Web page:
THE BLOG
12/09/2014 04:37 pm ET Updated Dec 06, 2017

How to Fail Your Way to Startup Success

Failure. You've likely read articles on how to avoid it or turn it around, but rarely how to deal with it openly and transparently. Yet, failure is a business reality. Every entrepreneur - and every successful company - has undoubtedly experienced more than a few gut-wrenching moments of demoralization and market loss, before forging ahead and rising to the next level.

In truth, the fear of failure keeps brilliant business initiatives from happening. It's too bad. Risk taking and big thinking have always coincided with the potential for failure - countered by the possibility of great reward. For a business or entrepreneur, failure gives us the opportunity to pause, rethink, revise and learn the value of persistence.

As a co-founder of a lean startup, I know this grueling "how to fail" process all too well. Five years ago, you may have been tempted to join our critics - forecasting a slow and painful demise. We've certainly had our share of hard days and lean times.

Most company success stories seem to start with the initial light-bulb moment, then skip to their success, completely glossing over the failures that built the backbone of their business. Exhilarating, but far from reality. That being said, here are the top three market failures my company encountered - and how each one helped shape who we are today.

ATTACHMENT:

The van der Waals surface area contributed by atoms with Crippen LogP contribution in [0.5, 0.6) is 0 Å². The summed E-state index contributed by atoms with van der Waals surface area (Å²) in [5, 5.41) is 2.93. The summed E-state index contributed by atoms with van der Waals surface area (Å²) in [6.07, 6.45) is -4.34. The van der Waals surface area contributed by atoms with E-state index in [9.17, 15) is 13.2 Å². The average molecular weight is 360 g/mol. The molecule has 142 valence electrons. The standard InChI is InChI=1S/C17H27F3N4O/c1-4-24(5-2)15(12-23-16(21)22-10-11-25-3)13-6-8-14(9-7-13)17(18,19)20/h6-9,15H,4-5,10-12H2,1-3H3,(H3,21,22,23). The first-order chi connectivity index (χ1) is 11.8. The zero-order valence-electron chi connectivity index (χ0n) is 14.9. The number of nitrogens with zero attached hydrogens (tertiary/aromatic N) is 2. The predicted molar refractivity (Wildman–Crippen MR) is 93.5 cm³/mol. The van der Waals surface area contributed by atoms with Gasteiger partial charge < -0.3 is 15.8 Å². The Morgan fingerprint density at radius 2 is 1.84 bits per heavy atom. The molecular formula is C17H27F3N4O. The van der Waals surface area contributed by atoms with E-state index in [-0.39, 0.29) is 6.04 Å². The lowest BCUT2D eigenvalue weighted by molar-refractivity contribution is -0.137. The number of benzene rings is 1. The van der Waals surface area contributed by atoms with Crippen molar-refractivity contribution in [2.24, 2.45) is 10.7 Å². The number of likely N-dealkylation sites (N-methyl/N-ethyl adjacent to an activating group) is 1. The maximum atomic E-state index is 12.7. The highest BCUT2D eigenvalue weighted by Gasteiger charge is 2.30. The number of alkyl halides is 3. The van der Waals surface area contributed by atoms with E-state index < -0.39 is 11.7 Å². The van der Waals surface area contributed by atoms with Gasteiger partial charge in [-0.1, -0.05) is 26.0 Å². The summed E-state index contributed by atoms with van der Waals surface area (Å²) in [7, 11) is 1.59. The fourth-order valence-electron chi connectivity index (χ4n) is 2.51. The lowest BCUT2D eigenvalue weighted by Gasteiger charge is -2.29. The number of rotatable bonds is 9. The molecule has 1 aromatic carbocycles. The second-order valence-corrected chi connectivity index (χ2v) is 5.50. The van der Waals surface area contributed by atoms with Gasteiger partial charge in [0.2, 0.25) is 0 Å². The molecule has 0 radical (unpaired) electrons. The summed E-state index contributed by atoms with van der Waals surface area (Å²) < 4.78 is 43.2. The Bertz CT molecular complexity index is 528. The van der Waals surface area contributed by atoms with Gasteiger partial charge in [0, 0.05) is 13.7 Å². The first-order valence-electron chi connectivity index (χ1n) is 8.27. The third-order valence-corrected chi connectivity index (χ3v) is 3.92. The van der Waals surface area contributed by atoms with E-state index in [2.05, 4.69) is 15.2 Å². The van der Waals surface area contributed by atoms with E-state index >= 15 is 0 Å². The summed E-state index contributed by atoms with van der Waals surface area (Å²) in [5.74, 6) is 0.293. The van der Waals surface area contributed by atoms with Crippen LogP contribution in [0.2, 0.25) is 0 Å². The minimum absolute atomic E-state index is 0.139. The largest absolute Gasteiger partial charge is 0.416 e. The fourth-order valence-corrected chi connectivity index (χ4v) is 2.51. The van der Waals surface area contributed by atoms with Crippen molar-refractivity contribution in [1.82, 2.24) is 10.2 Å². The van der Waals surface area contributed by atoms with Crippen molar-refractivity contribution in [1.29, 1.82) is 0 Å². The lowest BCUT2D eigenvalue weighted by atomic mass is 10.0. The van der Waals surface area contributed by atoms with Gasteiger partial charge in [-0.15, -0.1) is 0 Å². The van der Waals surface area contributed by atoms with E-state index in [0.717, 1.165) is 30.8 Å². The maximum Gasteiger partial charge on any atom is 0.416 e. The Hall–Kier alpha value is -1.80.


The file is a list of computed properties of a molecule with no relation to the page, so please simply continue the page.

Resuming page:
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Failure #1: Take Unsuccessful Advice

TSheets, an online time tracking app, sprang from a side project when I owned a printer cartridge business with 30 employees and several locations. After finding one of my nicest, most honest employees fudging a few minutes on her time card, I realized I was losing money (if she was doing it, all my employees were)! Thinking it would be an easy problem to solve (this was 2005), I quickly found my ideal solution of an inexpensive, online and multi-location solution didn't exist. So I hired a software programmer and friend to build a custom app. The end product (a very basic rendition of what we have today) caused our bookkeeper to enthusiastically suggest, "you should sell it!"